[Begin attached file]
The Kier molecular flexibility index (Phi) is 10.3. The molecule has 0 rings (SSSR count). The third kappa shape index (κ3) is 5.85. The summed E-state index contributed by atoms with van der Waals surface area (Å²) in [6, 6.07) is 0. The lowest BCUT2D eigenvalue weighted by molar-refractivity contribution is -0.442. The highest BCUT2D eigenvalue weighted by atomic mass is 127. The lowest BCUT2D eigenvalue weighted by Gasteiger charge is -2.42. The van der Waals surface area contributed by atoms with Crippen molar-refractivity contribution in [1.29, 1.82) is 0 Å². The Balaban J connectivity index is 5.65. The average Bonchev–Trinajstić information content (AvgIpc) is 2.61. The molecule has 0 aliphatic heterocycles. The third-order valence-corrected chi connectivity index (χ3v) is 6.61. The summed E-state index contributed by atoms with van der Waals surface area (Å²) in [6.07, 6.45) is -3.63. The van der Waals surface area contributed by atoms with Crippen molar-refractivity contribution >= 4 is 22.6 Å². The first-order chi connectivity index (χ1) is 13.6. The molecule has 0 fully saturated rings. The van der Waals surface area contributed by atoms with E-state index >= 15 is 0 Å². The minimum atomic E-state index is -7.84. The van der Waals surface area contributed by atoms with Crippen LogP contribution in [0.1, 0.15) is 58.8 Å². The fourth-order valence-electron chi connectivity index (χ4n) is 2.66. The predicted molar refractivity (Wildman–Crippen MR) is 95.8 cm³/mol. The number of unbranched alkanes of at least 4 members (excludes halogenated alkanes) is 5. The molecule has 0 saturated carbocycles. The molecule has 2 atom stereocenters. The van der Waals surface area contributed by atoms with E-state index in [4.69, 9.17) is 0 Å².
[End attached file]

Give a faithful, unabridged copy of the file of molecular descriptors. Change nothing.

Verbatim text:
The Kier molecular flexibility index (Phi) is 10.3. The molecule has 0 rings (SSSR count). The third kappa shape index (κ3) is 5.85. The summed E-state index contributed by atoms with van der Waals surface area (Å²) in [6, 6.07) is 0. The lowest BCUT2D eigenvalue weighted by molar-refractivity contribution is -0.442. The highest BCUT2D eigenvalue weighted by atomic mass is 127. The lowest BCUT2D eigenvalue weighted by Gasteiger charge is -2.42. The van der Waals surface area contributed by atoms with Crippen molar-refractivity contribution in [1.29, 1.82) is 0 Å². The Balaban J connectivity index is 5.65. The average Bonchev–Trinajstić information content (AvgIpc) is 2.61. The molecule has 0 aliphatic heterocycles. The third-order valence-corrected chi connectivity index (χ3v) is 6.61. The summed E-state index contributed by atoms with van der Waals surface area (Å²) in [6.07, 6.45) is -3.63. The van der Waals surface area contributed by atoms with Crippen molar-refractivity contribution >= 4 is 22.6 Å². The first-order chi connectivity index (χ1) is 13.6. The molecule has 0 fully saturated rings. The van der Waals surface area contributed by atoms with E-state index >= 15 is 0 Å². The minimum atomic E-state index is -7.84. The van der Waals surface area contributed by atoms with Crippen LogP contribution in [0.1, 0.15) is 58.8 Å². The fourth-order valence-electron chi connectivity index (χ4n) is 2.66. The predicted molar refractivity (Wildman–Crippen MR) is 95.8 cm³/mol. The number of unbranched alkanes of at least 4 members (excludes halogenated alkanes) is 5. The molecule has 0 saturated carbocycles. The molecule has 2 atom stereocenters. The van der Waals surface area contributed by atoms with E-state index in [4.69, 9.17) is 0 Å².